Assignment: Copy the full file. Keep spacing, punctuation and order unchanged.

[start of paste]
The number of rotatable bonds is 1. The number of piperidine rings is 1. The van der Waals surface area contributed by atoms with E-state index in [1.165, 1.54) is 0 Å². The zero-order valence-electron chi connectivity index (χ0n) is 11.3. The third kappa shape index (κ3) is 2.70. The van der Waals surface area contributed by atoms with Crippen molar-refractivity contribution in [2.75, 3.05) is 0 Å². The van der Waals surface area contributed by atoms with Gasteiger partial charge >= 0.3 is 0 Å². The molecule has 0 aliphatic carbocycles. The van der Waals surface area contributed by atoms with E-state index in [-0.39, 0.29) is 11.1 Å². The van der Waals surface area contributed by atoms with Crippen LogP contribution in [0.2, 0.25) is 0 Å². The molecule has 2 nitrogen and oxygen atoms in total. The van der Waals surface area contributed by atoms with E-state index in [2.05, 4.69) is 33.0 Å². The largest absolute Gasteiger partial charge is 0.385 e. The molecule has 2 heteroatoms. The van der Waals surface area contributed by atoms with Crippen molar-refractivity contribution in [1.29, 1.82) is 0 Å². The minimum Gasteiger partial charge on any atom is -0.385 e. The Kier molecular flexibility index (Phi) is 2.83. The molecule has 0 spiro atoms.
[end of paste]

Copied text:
The number of rotatable bonds is 1. The number of piperidine rings is 1. The van der Waals surface area contributed by atoms with E-state index in [1.165, 1.54) is 0 Å². The zero-order valence-electron chi connectivity index (χ0n) is 11.3. The third kappa shape index (κ3) is 2.70. The van der Waals surface area contributed by atoms with Crippen molar-refractivity contribution in [2.75, 3.05) is 0 Å². The van der Waals surface area contributed by atoms with Gasteiger partial charge >= 0.3 is 0 Å². The molecule has 0 aliphatic carbocycles. The van der Waals surface area contributed by atoms with E-state index in [-0.39, 0.29) is 11.1 Å². The van der Waals surface area contributed by atoms with Crippen LogP contribution in [0.2, 0.25) is 0 Å². The molecule has 2 nitrogen and oxygen atoms in total. The van der Waals surface area contributed by atoms with E-state index in [2.05, 4.69) is 33.0 Å². The largest absolute Gasteiger partial charge is 0.385 e. The molecule has 2 heteroatoms. The van der Waals surface area contributed by atoms with Crippen molar-refractivity contribution in [1.29, 1.82) is 0 Å². The minimum Gasteiger partial charge on any atom is -0.385 e. The Kier molecular flexibility index (Phi) is 2.83. The molecule has 0 spiro atoms.